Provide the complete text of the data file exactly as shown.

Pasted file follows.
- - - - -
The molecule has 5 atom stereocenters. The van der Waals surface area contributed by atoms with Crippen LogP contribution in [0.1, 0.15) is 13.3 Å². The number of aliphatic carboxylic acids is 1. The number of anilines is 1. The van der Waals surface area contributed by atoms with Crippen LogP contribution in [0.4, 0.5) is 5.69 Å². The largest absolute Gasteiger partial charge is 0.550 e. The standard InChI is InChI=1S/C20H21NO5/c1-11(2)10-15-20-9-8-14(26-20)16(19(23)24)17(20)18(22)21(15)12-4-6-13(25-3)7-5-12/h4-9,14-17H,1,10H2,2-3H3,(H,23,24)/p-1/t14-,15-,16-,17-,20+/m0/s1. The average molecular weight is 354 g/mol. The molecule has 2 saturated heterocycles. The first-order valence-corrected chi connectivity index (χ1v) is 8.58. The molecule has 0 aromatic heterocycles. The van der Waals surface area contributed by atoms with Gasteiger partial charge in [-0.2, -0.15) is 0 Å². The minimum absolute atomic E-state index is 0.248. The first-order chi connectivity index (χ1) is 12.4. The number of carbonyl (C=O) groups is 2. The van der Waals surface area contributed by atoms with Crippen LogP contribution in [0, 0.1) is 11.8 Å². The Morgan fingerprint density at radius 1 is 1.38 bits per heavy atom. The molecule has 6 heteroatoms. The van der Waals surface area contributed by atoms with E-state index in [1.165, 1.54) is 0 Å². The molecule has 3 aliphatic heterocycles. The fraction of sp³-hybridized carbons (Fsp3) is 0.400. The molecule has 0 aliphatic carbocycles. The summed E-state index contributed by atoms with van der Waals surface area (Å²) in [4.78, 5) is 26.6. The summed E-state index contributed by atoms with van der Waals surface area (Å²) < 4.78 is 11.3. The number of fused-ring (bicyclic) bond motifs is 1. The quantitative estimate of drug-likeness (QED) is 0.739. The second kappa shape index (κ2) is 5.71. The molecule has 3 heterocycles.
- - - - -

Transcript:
The molecule has 5 atom stereocenters. The van der Waals surface area contributed by atoms with Crippen LogP contribution in [0.1, 0.15) is 13.3 Å². The number of aliphatic carboxylic acids is 1. The number of anilines is 1. The van der Waals surface area contributed by atoms with Crippen LogP contribution in [0.4, 0.5) is 5.69 Å². The largest absolute Gasteiger partial charge is 0.550 e. The standard InChI is InChI=1S/C20H21NO5/c1-11(2)10-15-20-9-8-14(26-20)16(19(23)24)17(20)18(22)21(15)12-4-6-13(25-3)7-5-12/h4-9,14-17H,1,10H2,2-3H3,(H,23,24)/p-1/t14-,15-,16-,17-,20+/m0/s1. The average molecular weight is 354 g/mol. The molecule has 2 saturated heterocycles. The first-order valence-corrected chi connectivity index (χ1v) is 8.58. The molecule has 0 aromatic heterocycles. The van der Waals surface area contributed by atoms with Gasteiger partial charge in [-0.2, -0.15) is 0 Å². The minimum absolute atomic E-state index is 0.248. The first-order chi connectivity index (χ1) is 12.4. The number of carbonyl (C=O) groups is 2. The van der Waals surface area contributed by atoms with Crippen LogP contribution in [0, 0.1) is 11.8 Å². The Morgan fingerprint density at radius 1 is 1.38 bits per heavy atom. The molecule has 6 heteroatoms. The van der Waals surface area contributed by atoms with E-state index in [1.165, 1.54) is 0 Å². The molecule has 3 aliphatic heterocycles. The fraction of sp³-hybridized carbons (Fsp3) is 0.400. The molecule has 0 aliphatic carbocycles. The summed E-state index contributed by atoms with van der Waals surface area (Å²) in [4.78, 5) is 26.6. The summed E-state index contributed by atoms with van der Waals surface area (Å²) < 4.78 is 11.3. The number of fused-ring (bicyclic) bond motifs is 1. The quantitative estimate of drug-likeness (QED) is 0.739. The second kappa shape index (κ2) is 5.71. The molecule has 3 heterocycles.